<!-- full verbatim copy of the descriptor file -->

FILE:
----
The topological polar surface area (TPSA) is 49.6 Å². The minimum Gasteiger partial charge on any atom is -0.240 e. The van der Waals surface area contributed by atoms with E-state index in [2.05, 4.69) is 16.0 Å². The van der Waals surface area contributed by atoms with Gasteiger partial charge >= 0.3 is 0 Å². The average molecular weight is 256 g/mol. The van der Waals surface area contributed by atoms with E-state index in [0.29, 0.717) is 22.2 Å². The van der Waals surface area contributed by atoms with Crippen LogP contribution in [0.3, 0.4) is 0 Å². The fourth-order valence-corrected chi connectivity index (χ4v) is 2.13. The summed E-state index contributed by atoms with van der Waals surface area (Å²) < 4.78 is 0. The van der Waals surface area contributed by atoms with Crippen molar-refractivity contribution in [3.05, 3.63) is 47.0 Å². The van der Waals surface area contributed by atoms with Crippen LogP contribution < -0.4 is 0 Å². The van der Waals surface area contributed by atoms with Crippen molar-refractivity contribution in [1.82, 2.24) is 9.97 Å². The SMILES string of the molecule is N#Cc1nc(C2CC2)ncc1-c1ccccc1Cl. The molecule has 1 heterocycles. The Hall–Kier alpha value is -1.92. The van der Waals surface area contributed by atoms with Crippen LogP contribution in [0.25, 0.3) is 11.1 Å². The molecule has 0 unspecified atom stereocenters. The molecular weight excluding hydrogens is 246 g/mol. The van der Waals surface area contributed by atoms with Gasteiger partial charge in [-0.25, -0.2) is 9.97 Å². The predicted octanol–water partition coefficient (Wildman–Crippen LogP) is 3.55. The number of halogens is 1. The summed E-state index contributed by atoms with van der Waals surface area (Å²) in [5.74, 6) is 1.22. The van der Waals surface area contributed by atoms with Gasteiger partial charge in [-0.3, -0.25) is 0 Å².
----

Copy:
The topological polar surface area (TPSA) is 49.6 Å². The minimum Gasteiger partial charge on any atom is -0.240 e. The van der Waals surface area contributed by atoms with E-state index in [2.05, 4.69) is 16.0 Å². The van der Waals surface area contributed by atoms with Gasteiger partial charge >= 0.3 is 0 Å². The average molecular weight is 256 g/mol. The van der Waals surface area contributed by atoms with E-state index in [0.29, 0.717) is 22.2 Å². The van der Waals surface area contributed by atoms with Crippen LogP contribution in [0.3, 0.4) is 0 Å². The fourth-order valence-corrected chi connectivity index (χ4v) is 2.13. The summed E-state index contributed by atoms with van der Waals surface area (Å²) < 4.78 is 0. The van der Waals surface area contributed by atoms with Crippen molar-refractivity contribution in [3.05, 3.63) is 47.0 Å². The van der Waals surface area contributed by atoms with Crippen LogP contribution < -0.4 is 0 Å². The van der Waals surface area contributed by atoms with Crippen molar-refractivity contribution in [1.82, 2.24) is 9.97 Å². The SMILES string of the molecule is N#Cc1nc(C2CC2)ncc1-c1ccccc1Cl. The molecule has 1 heterocycles. The Hall–Kier alpha value is -1.92. The van der Waals surface area contributed by atoms with Crippen LogP contribution in [0.25, 0.3) is 11.1 Å². The molecule has 0 unspecified atom stereocenters. The molecular weight excluding hydrogens is 246 g/mol. The van der Waals surface area contributed by atoms with Gasteiger partial charge in [-0.25, -0.2) is 9.97 Å². The predicted octanol–water partition coefficient (Wildman–Crippen LogP) is 3.55. The number of halogens is 1. The summed E-state index contributed by atoms with van der Waals surface area (Å²) in [5.74, 6) is 1.22. The van der Waals surface area contributed by atoms with Gasteiger partial charge in [-0.3, -0.25) is 0 Å².